Why Purchasing a Hearing Aid is a Consumer Nightmare

Brad whitneyb at erols.com
Sun Sep 21 21:30:16 EST 1997


Why Purchasing a Hearing Aid is a Consumer Nightmare

The way hearing aids are marketed in the US makes it very difficult 
for a consumer to become sufficiently informed to make an educated 
decision and is therefore totally at the discretion (some might say
 mercy) of the hearing aid dispenser.

For the last several weeks I have been going through the process of 
trying to decide if I should purchase an aid and as part of the process 
I have been following this newsgroup and even participated on two occasions.
I have seen ample evidence some of the participants of this newsgroup need to 
understand this process from the consumer's point of view, especially given 
the flaming I received for the sin of documenting some hearing aid prices.

PLEASE UNDERSTAND THIS POST IS AN HONEST ATTEMPT TO COMMUNICATE BETWEEN
A TYPICAL CONSUMER AND DISPENSING AUDIOLOGISTS SO THAT OUR GROUPS UNDERSTAND
EACH OTHER.  

The Problem:

With the availability of hearing instruments such as the Widex Senso 
consumers are being asked to pay thousands of dollars for a new, 
relatively unproven, product.  These aids are usually recommended by an 
audiologist or dispenser we usually picked out of the phone book and/or 
we seldom see, with little or no way of checking into the aids reputation, 
the dealers reputation, or determining if the price is fair.  Additionally, 
we consumers have no way to validate if the recommended aid is the best 
technical solution, or maybe just the highest priced one.  We are asked to 
totally trust the audiologist or dispenser we may have just met, or have not 
seen in a few years.  This mix of circumstances is an invitation for less 
conscience dealer to take great advantage of consumers.

This problem has existed all along but hearing aid products such as the 
Widex Senso have dramatically increased the dollars of the expenditure 
to the point it could tempt anyone to "get a little extra premium" for 
an aid of this class.  The Senso, in CIC form, is so much more expensive 
than other aids a consumer must naturally be cautious.  For example, this 
aid is 30% more expensive than the top of the line CICs from either of the 
advertising and high overhead kings Beltone or Miracle Ear.
 
Except for www.ahearingaid.com I have been unable to find any published 
hearing aid pricing whatsoever.  Readily available consumer pricing goes 
a long way towards helping a consumer feel assured he or she is not becoming 
the target of a greedy dealer.  Compounding this problem, I have found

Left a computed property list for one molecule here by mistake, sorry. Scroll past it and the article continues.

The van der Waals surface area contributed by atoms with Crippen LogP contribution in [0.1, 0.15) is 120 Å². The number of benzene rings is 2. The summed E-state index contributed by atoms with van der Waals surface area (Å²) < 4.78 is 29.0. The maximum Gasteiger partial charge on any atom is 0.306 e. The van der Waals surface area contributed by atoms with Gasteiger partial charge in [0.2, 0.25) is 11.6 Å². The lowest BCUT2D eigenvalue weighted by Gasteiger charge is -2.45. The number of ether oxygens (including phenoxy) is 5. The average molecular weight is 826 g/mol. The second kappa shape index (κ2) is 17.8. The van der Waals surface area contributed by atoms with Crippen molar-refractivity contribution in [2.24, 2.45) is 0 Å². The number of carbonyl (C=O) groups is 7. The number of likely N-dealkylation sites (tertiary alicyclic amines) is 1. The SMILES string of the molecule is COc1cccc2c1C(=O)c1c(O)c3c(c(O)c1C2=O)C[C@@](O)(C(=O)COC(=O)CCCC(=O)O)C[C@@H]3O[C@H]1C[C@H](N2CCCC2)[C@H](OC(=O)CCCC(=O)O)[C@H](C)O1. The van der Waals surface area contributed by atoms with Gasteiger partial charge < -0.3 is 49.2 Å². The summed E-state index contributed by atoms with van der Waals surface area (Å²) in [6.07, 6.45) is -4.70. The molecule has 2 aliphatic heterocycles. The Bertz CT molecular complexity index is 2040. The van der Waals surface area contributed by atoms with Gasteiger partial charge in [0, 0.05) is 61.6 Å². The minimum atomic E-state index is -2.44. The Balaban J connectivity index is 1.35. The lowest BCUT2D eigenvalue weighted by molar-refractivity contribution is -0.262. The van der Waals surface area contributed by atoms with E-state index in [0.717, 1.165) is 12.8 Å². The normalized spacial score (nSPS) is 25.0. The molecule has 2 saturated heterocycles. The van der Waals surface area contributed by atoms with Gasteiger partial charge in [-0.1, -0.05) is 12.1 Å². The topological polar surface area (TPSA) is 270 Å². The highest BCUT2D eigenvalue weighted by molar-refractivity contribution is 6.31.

some dealers will not quote the price of their aids over the phone. Without 
fail, if a dealer doesn't sell the aid you are inquiring about, they ALWAYS 
tell you they have something just as good or better, and during the sales 
effort, they will usually contradict other dealers recommendations (one says 
CIC another says no CIC, one says K-Amp another says definitely not a K-Amp, 
etc.).

It is very difficult for a consumer to develop any trust in a marketplace 
with so many impediments to normal consumer tools such as priced 
advertisements,
product reviews, etc.  With products now this expensive the consumer needs 
some assurance his or her decisions are sound, as the money spent will impact 
the entire family budget for many, many months.

With the Internet, international information flows freely and we see dramatic 
price disparities between countries, compounding consumer unrest.  While the 
differences in health care systems may effect the margins of the dispensers, 
what is in question is the wholesale price disparity.  I have designed one 
medical device and was exposed to the marketing aspect of health devices.  
Many people blame the FDA for additional US costs but the truth is the US 
market the worlds cash cow for medical devices because of our capitalist 
health care system.

The old basis of pricing an aid based on a margin over cost gets very visible
as the price of the aid increases.  One dispenser told me he loves to sell the 
Widex Senso because they are actually easier for him to program than other 
more conventional aids.  He actually spends less time with Senso customers but 
charges them more.

With no published pricing, dealers that refuse to quote prices over the phone, 
and the sensitivity exhibited by some dealers if prices are questioned, a 
consumer
must be very skeptical and exercise extreme caution when purchasing a hearing 
aid.
Dispensers, you must expect this very old debate to heat up significantly as 
hearing aid prices escalate at these precipitous rates.

Knowledgeable consumers are not looking for the lowest price, only a fair one.


Respectfully,

Brad
A simple consumer




More information about the Audiolog mailing list